Tweets from the @dohanews Twitter account asking if this was a widespread issue prompted confirmation of similar problems from many more readers in several different countries.
The team then called a number of banks and exchange firms in both the UK and the US, who confirmed that they had indeed temporarily ceased to buy riyals because of the GCC Crisis.
Finally, I spoke to a currency expert who gave us his analysis of the situation.
And yet, here are just some of the comments underneath the story on the Doha News Facebook page:
“Don’t believe Doha News, they are paid puppets of the UAE.”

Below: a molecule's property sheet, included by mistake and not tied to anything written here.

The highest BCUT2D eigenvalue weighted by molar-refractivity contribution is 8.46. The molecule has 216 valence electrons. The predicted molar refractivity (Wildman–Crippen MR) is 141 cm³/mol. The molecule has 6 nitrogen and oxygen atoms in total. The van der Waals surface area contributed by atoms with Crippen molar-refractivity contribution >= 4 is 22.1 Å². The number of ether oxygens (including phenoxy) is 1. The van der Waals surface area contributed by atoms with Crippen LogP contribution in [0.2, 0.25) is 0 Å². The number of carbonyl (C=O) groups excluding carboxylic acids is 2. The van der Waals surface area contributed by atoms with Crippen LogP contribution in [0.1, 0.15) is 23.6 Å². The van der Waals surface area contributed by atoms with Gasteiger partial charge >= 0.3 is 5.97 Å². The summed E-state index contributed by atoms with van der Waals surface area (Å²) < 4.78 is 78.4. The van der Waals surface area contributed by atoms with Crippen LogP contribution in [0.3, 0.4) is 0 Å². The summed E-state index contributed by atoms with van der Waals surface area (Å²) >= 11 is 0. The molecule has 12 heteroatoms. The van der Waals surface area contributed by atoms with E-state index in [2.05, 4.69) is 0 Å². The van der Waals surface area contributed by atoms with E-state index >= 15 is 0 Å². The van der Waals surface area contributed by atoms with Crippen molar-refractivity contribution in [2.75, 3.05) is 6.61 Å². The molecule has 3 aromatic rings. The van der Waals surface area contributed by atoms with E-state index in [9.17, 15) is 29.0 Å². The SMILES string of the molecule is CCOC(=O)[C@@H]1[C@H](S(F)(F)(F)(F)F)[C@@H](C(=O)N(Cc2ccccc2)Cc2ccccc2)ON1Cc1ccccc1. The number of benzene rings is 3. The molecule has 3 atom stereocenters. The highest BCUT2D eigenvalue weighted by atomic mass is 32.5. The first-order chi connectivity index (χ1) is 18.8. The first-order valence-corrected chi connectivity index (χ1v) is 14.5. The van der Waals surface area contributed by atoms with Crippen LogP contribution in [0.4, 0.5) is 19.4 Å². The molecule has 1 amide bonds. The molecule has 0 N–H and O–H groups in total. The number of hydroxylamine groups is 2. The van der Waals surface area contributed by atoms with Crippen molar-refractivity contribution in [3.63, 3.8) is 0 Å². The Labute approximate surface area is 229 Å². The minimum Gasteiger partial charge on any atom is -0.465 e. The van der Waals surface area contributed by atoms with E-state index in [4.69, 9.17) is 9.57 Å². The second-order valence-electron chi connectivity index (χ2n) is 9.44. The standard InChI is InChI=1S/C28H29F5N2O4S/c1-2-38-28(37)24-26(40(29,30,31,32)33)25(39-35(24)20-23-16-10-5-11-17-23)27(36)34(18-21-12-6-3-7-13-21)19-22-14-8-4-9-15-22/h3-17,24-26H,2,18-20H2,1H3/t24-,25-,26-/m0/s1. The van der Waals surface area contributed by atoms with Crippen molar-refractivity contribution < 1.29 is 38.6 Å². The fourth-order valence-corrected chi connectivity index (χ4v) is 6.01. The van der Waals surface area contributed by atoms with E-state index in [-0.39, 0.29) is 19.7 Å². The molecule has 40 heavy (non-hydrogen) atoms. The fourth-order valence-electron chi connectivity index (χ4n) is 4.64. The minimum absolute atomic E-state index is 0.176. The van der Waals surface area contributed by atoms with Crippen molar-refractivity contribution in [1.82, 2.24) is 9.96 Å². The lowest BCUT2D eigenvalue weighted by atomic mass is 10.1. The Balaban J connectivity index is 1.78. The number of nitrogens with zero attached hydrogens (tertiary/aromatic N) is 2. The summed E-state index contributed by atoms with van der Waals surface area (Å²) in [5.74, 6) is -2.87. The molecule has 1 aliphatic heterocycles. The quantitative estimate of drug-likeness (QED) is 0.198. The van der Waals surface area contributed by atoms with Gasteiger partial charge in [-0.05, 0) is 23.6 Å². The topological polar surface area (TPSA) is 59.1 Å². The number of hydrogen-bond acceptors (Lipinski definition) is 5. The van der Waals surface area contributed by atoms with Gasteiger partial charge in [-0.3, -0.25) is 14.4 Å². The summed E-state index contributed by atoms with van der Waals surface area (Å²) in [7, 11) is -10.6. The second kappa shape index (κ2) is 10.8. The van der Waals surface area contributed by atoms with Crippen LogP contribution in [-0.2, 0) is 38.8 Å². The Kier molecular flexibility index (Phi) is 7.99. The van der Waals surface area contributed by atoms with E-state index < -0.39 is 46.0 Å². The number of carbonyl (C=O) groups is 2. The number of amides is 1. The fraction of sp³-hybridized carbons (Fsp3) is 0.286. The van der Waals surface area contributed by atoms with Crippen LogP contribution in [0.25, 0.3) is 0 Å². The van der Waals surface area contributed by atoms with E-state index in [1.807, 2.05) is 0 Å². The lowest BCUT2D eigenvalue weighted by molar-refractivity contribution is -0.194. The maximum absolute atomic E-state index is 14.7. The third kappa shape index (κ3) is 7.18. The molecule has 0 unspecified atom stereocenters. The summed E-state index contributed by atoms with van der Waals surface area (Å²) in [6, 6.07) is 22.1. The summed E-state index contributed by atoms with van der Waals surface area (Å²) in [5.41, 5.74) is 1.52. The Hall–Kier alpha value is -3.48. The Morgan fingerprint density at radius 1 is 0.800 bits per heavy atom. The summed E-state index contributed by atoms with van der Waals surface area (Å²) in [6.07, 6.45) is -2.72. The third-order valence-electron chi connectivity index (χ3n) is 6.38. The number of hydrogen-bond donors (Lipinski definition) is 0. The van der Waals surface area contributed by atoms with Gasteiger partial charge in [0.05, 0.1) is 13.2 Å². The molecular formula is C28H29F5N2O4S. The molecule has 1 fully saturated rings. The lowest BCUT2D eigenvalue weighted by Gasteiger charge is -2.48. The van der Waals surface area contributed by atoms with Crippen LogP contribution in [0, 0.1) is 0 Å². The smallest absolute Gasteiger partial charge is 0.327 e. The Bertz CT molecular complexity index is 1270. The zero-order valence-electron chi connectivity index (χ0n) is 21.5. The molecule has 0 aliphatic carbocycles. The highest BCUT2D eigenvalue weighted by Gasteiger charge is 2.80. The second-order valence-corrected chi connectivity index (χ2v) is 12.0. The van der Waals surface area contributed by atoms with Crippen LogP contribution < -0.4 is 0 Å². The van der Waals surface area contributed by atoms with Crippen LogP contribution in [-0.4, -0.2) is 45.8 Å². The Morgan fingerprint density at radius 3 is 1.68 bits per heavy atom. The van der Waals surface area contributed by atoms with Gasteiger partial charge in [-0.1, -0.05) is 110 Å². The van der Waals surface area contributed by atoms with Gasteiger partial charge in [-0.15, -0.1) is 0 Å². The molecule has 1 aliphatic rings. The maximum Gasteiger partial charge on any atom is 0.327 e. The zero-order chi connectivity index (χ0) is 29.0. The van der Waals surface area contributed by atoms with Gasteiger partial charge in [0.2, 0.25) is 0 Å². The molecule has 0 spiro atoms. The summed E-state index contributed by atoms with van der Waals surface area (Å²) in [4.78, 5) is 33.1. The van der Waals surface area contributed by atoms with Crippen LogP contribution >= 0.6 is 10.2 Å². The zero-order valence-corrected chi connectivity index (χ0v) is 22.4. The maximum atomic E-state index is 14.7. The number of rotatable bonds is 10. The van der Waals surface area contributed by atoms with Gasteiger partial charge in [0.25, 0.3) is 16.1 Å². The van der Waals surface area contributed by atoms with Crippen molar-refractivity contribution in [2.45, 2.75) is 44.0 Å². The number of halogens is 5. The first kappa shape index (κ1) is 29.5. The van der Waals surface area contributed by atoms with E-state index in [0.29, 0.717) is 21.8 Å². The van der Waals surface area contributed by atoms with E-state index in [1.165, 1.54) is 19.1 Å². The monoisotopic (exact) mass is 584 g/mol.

“No wonder that Doha News got a ban in Qatar…..You are increasing panic in people.”
“This is not unusual. And does not indicate something is wrong.”
I found myself answering a string of accusatory comments on all our platforms from people who were absolutely determined that our story was incorrect.
That meant asserting that Doha News was not paid by any government; that it had no interest in generating panic; and was simply interested in publishing the truth.
The currency situation was incredibly unusual, and did indicate something was awry.
However, it may not surprise you to read that Qatar’s local papers were not reporting the same story.
Many were initially silent on the subject.
Then, two days later, the Qatar state news agency (QNA) released a statement, shared in all local papers, stating that “reports circulating across different media about the trading and exchange rate of the Qatari riyal were baseless.”